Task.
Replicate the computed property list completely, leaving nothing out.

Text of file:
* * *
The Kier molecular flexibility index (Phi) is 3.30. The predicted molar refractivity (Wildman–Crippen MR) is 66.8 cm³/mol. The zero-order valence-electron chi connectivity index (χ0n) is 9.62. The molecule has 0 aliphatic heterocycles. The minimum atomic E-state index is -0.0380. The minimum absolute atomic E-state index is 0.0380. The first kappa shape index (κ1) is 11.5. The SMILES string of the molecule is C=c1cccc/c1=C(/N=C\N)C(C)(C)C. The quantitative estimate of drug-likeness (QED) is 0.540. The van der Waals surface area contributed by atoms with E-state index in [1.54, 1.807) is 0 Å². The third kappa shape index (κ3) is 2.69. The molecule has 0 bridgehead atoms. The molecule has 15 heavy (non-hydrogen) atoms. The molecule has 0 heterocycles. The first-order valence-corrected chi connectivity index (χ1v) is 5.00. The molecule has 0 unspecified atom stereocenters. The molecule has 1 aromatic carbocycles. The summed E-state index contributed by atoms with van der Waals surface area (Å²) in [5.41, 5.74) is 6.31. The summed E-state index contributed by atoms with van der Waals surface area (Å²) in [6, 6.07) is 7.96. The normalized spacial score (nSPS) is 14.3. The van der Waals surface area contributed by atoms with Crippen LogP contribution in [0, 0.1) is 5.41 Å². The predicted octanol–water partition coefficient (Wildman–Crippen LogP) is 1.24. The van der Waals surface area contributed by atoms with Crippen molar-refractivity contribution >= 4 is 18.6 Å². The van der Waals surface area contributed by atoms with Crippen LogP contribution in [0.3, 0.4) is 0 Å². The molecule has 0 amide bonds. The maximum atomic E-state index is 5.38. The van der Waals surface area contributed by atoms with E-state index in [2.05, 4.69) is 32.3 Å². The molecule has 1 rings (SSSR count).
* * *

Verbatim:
The Kier molecular flexibility index (Phi) is 3.30. The predicted molar refractivity (Wildman–Crippen MR) is 66.8 cm³/mol. The zero-order valence-electron chi connectivity index (χ0n) is 9.62. The molecule has 0 aliphatic heterocycles. The minimum atomic E-state index is -0.0380. The minimum absolute atomic E-state index is 0.0380. The first kappa shape index (κ1) is 11.5. The SMILES string of the molecule is C=c1cccc/c1=C(/N=C\N)C(C)(C)C. The quantitative estimate of drug-likeness (QED) is 0.540. The van der Waals surface area contributed by atoms with E-state index in [1.54, 1.807) is 0 Å². The third kappa shape index (κ3) is 2.69. The molecule has 0 bridgehead atoms. The molecule has 15 heavy (non-hydrogen) atoms. The molecule has 0 heterocycles. The first-order valence-corrected chi connectivity index (χ1v) is 5.00. The molecule has 0 unspecified atom stereocenters. The molecule has 1 aromatic carbocycles. The summed E-state index contributed by atoms with van der Waals surface area (Å²) in [5.41, 5.74) is 6.31. The summed E-state index contributed by atoms with van der Waals surface area (Å²) in [6, 6.07) is 7.96. The normalized spacial score (nSPS) is 14.3. The van der Waals surface area contributed by atoms with Crippen LogP contribution in [0, 0.1) is 5.41 Å². The predicted octanol–water partition coefficient (Wildman–Crippen LogP) is 1.24. The van der Waals surface area contributed by atoms with Crippen molar-refractivity contribution >= 4 is 18.6 Å². The van der Waals surface area contributed by atoms with Crippen LogP contribution in [0.3, 0.4) is 0 Å². The molecule has 0 amide bonds. The maximum atomic E-state index is 5.38. The van der Waals surface area contributed by atoms with E-state index in [2.05, 4.69) is 32.3 Å². The molecule has 1 rings (SSSR count).